Social Security Raises Often Fail Seniors; Advocates Want to Change the Way Cost-of-Living Adjustments Are Calculated
It’s hardly a secret that inflation has been soaring for roughly a year. These days, the cost of everything from groceries to gas to apparel is higher than it’s been in years, and many people are struggling to keep up.
That extends to seniors — especially those who get the bulk of their income from Social Security. This year, Social Security recipients received a 5.9% cost-of-living adjustment, or COLA, back in January. The purpose of that raise was to help them maintain buyer power in the face of rampant inflation.
But based on recent inflation levels, that 5.9% raise is already falling very short. And that’s not surprising.
Seniors on Social Security have been steadily losing buyer power for years, despite the COLAs they’ve been receiving. And a big reason for that boils down to the way COLAs are calculated.
A more appropriate means of calculating COLAs
Social Security COLAs are based on third-quarter data from the Consumer Price Index for Urban Wage Earners and Clerical Workers, or CPI-W. Because we’re only days into the current-year’s third quarter, we don’t yet have enough data to determine what 2023’s Social Security COLA will look like. But experts are already saying it could be huge.
In fact, the nonpartisan Senior Citizens League recently estimated that next year’s COLA could amount to 8.6%, which would make it the largest raise for beneficiaries in decades. (Incidentally, other estimates have come in even higher.) But will an 8.6% COLA suffice in 2023? There’s a good chance it won’t, especially if inflation keeps soaring.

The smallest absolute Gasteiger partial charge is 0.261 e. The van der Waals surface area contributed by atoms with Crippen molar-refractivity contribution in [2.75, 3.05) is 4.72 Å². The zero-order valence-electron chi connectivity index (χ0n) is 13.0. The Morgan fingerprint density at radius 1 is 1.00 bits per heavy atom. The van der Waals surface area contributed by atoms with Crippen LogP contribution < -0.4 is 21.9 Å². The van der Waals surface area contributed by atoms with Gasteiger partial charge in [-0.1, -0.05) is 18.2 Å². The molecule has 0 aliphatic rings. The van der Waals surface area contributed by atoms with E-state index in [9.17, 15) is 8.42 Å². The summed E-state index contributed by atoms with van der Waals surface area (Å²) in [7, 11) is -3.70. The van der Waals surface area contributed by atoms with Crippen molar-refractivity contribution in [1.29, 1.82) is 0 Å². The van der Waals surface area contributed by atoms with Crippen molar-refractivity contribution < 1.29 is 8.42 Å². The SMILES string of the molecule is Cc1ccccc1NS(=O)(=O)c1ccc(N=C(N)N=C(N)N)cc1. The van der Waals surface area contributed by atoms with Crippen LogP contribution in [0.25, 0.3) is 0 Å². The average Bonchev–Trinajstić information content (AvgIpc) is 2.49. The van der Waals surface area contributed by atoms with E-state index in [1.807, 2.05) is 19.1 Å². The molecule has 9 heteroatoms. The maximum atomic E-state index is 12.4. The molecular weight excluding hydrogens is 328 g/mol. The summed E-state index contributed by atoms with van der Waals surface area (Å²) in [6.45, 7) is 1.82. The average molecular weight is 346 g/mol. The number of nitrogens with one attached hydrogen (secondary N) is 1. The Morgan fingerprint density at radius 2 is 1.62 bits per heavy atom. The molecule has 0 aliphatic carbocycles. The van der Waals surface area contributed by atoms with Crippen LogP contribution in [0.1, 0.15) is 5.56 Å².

Unfortunately, Social Security COLAs have a long history of failing to help seniors keep up with living costs. But changing the way they’re calculated could help seniors manage better financially.
In fact, a number of lawmakers are pushing to use a different measure than the CPI-W to calculate COLAs — the CPI-E, or Consumer Price Index for the Elderly. The main difference is that the CPI-E would better account for costs that are more specific to seniors, as opposed to the CPI-W, which relies heavily on measures like gas costs that may not be such a significant expense for retirees who aren’t working.
To be clear, switching over to the CPI-E won’t automatically guarantee a larger COLA for 2023 or for any year in the future. But what it should do is help ensure that buying power for Social Security recipients doesn’t erode over time.
Had the CPI-E been used to calculate this-year’s COLA, for example, it would have amounted to 4.8% instead of the 5.9% seniors received. But the CPI-E has also, historically speaking, risen faster than the CPI-W. And making that switch could ultimately result in more generous COLAs and better buying power for seniors, even if there are years here and there when the CPI-E lags behind the CPI-W.
Of course, right now, switching over to the CPI-E is only a proposal. But it’s one that’s been gaining traction. It will be interesting to see if lawmakers manage to push this change forward.
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